I reviewed the Tecnifibre Tfight XTC 305 some months ago and really liked it. This is why I was excited to do this Tecnifibre TF40 racquet review.
The Tecnifibre TF40 is called TF40 to celebrate Tecnifibre’s 40 years in business. And what a way to celebrate! This racquet really does everything well. It reminds me of a softer, Pure Strike 2017 18×20 or a Wilson Blade 2015 18×20. I think it actually beats those two racquets in feel, which is a good review in itself. But more about how the TF40 plays after we go through the specs and the tech.
Tecnifibre TF40 Racquet Review – Specs and Tech
This racquet is, like its brother, the XTC 305, made with XTC tech and has a soft Dynacore braid and the Xtense BG grommet system, which is supposed to increase string movement and comfort. There is nothing fancy about the tech, it just seems like a well-designed racquet with a wide group of intermediate to advanced players in mind. The racquet, like the XTC 305, feels very stable thanks to the weight distribution towards the head. Players who enjoy the Wilson Blade will find much to like here.
TF40 Unstrung specs
Head size: 98 sq in / 632 sq cm
Length: 27 in / 68.6 cm
Weight: 305 grams / 10.75 ounces – mine was 325 with strings
Balance: 6 pts HL (around 2-3 pts HL strung or 33,4 cm)
Beamwidth: 22 mm throughout
String pattern: 18×20
Stiffness rating: 67 RA (drops down to 64-65 strung)
Swing weight: 295 (or around 325 strung)
As you can see the specs will appeal to intermediate to advanced players looking for control and who can generate their own spin.
Tecnifibre TF40 – My setup
Strings – String low
I strung this racquet up with Tecnifibre Ice Code 1.25 (read the Tennisnerd review) at two tensions (with two different racquets of course 🙂 ), one at 21 kg and one at 24 kg and took it out for a play-test. I would recommend stringing it at around 22 kg or lower to open up more pocketing.
Customization – Not really needed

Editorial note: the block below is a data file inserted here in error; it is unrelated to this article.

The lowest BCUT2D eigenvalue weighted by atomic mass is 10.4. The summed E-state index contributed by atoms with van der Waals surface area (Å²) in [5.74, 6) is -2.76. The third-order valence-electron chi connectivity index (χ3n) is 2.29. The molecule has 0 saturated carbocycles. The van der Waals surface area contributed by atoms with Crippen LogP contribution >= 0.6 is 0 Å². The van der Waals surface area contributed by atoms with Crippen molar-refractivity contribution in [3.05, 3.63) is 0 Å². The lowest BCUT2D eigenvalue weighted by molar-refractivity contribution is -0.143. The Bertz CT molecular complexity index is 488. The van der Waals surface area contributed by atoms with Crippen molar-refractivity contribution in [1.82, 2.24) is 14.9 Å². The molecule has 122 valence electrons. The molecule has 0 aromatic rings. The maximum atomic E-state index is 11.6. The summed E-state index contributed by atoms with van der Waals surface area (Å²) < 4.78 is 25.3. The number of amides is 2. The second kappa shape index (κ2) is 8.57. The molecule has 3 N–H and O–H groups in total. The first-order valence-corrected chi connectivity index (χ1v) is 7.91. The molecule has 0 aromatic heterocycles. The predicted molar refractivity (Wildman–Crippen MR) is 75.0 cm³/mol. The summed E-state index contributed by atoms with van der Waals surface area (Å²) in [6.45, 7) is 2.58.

I did not feel the need to customize this racquet by adding lead tape in the head (as it is plenty stable), but I would consider adding a leather grip or lead tape on the handle to make it more head-light.
Skill Level – Intermediate (4.0+ NTRP) to Pro
This racquet has a hefty swing weight and you need good technique to be able to swing it properly. The sweet spot is relatively generous for the head size and string pattern.
Tecnifibre TF40 – Strengths and weaknesses
Playing Style – a Versatile Racquet
The TF40 works for both baseliners and net-rushers. It offers great feel but also packs some power on groundstrokes.
Comfort – Above average
I did not sense any discomfort while playing with this frame, despite an occasionally sore wrist. I would recommend you to string it fairly low to open up some more power and spin.
Strengths – Pretty much everything
I found that the TF40 did pretty much everything well. Slice, touch shots, volleys, power, and spin from the baseline and so on. It is simply a really nice racquet that a lot of players will like.
Weaknesses – The string pattern?
If I would complain about anything, it would be the 18×20 string pattern. You can still generate plenty of spin with this racquet, but I just appreciate a bit of extra lift on my shots these days. 18×19 or 16×20 would have been spectacular. I also think some players might find the close to head-heavy balance a bit hard to maneuver.
This racquet plays very similarly to a Wilson Blade or the 2017 Pure Strike. But it does offer a bit more pocketing and comfort than the Pure Strike. The new Wilson Blade 98 V7 (read my review)is a bit plusher still, but not quite as rock-solid as the TF40. Both those racquets are great, it really depends on if you like the plush feel of the Blade or the crisper, stable feel of the TF40.
Tecnifibre TF40 Racquet Review – Summary
The Tecnifibre TF40 is a worthy celebration for Tecnifibre’s 40 years in business. It is a racquet that does pretty much everything well. It is stable, gives you some good power, offers nice touch at the net and overall connects you to the ball really well. The balance is more towards the head which might make it feel sluggish to some, but you can, of course, make it a bit more head-light if you don’t mind a higher stock weight.
The one practical thing I would have liked is the possibility to open up the butt cap to inject silicone or add Blu-tack in the handle. I think this could have been easily fixed and is something I hope they think about for their next frames.
All-in-all, great frame from Tecnifibre. Definitely worth a demo if this is the kind of racquet you like!
Here is my Tecnifibre TF40 Video Review.
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